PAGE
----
I spoke to her: “My sister, my soul, what do you say?”
But she spoke, flattered and therefore tolerantly: “I let grass grow over everything that you do.”
I: “That sounds comforting and seems not to say much.”
S: “Would you like me to say much? I can also be banal, as you know, and let myself be satisfied in that way.”
I: “That seems hard to me. I believe that you stand in a close connection with everything beyond,” Carl Jung; Red Book
In “The psychological aspects of the Kore” (1951), Jung anonymously described this image as “Then she [the anima] appears in a church, taking the place of the altar, still over-life-size but with veiled face.”
He commented: “Dream xi restores the anima to the Christian church, not as an icon but as the altar itself The altar is the place of sacrifice and also the receptacle for consecrated relics” (CW 9, I, §369, 380).
On the left-hand side, there is the Arabic word for “daughters.” On the border of the image is the following inscription: “Dei sapientia in mysterio quae abscondita est quam praedestinavit ante secula in gloriam nostrum quam nemo principium huius secuti cognovit. Spiritus enim omnia scrutatur etiam profundo dei.” This is a citation from I Corinthians 2:7-10.
(Jung has omitted “Deus” before “ante secula.”)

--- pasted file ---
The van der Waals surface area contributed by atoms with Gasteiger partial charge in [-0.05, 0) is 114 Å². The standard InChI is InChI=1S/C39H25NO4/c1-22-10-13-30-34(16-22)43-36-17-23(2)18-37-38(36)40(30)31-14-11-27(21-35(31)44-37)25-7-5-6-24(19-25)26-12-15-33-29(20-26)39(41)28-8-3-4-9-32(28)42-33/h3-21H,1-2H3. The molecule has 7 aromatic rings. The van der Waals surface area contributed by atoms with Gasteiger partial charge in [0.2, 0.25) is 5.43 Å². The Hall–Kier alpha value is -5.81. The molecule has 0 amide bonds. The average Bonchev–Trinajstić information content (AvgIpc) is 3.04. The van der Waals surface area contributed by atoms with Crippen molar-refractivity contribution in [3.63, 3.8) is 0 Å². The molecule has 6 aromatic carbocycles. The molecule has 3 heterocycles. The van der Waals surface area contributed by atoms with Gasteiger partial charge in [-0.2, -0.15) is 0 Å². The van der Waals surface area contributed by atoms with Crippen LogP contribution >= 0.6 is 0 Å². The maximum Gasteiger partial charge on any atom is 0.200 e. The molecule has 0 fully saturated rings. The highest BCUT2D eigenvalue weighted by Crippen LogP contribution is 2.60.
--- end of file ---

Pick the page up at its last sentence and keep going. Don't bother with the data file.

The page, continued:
The portions cited are marked here in italics: “But we speak the wisdom of God in a mystery, even the hidden wisdom, which God ordained before the world unto our glory: Which none of the princes of the world knew: for had they known it, they would not have crucified the Lord of glory. But as it is written, Eye hath not seen, nor ear heard, neither have entered into the heart of man, the things which God hath prepared for them that love him.
But God hath revealed them unto us by his Spirit:for the Spirit searcheth all things, yea, the deep things of God.” On either side of the arch is the following inscription: “Spiritus et sponsa dicunt veni et qui audit dicat veni et qui sitit veniat qui vult accipiat aquam vitae gratis.” The text is from Revelation 22:17: “the Spirit and the bride say,
Come. And let him that heareth say, Come. And let him that is athirst come. And whosoever will, let him take the water of life freely.” Above the arch is the following inscription: “ave virgo virginum.” This is the title of a medieval
hymn. Carl Jung; Red Book; Footnote #283.